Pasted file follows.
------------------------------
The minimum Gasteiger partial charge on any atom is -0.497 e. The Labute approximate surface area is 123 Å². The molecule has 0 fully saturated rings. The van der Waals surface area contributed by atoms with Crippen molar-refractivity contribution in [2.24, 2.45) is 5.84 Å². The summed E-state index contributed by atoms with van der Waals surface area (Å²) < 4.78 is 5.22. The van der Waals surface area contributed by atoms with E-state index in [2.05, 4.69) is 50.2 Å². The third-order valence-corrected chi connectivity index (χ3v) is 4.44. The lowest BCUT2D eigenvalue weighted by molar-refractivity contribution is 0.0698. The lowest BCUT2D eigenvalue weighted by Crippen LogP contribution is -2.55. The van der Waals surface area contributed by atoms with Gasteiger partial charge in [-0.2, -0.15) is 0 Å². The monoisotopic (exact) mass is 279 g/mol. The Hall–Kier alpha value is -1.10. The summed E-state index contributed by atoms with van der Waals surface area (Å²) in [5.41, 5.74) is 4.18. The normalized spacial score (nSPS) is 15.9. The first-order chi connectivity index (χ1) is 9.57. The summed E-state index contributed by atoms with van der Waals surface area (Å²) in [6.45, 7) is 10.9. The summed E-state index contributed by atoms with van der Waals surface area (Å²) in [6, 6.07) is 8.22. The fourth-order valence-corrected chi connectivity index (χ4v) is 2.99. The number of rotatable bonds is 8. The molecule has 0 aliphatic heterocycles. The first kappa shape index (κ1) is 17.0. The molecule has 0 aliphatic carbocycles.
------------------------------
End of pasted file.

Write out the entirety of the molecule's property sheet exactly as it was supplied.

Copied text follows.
The minimum Gasteiger partial charge on any atom is -0.497 e. The Labute approximate surface area is 123 Å². The molecule has 0 fully saturated rings. The van der Waals surface area contributed by atoms with Crippen molar-refractivity contribution in [2.24, 2.45) is 5.84 Å². The summed E-state index contributed by atoms with van der Waals surface area (Å²) < 4.78 is 5.22. The van der Waals surface area contributed by atoms with E-state index in [2.05, 4.69) is 50.2 Å². The third-order valence-corrected chi connectivity index (χ3v) is 4.44. The lowest BCUT2D eigenvalue weighted by molar-refractivity contribution is 0.0698. The lowest BCUT2D eigenvalue weighted by Crippen LogP contribution is -2.55. The van der Waals surface area contributed by atoms with Gasteiger partial charge in [-0.2, -0.15) is 0 Å². The monoisotopic (exact) mass is 279 g/mol. The Hall–Kier alpha value is -1.10. The summed E-state index contributed by atoms with van der Waals surface area (Å²) in [5.41, 5.74) is 4.18. The normalized spacial score (nSPS) is 15.9. The first-order chi connectivity index (χ1) is 9.57. The summed E-state index contributed by atoms with van der Waals surface area (Å²) in [6.45, 7) is 10.9. The summed E-state index contributed by atoms with van der Waals surface area (Å²) in [6, 6.07) is 8.22. The fourth-order valence-corrected chi connectivity index (χ4v) is 2.99. The number of rotatable bonds is 8. The molecule has 0 aliphatic heterocycles. The first kappa shape index (κ1) is 17.0. The molecule has 0 aliphatic carbocycles.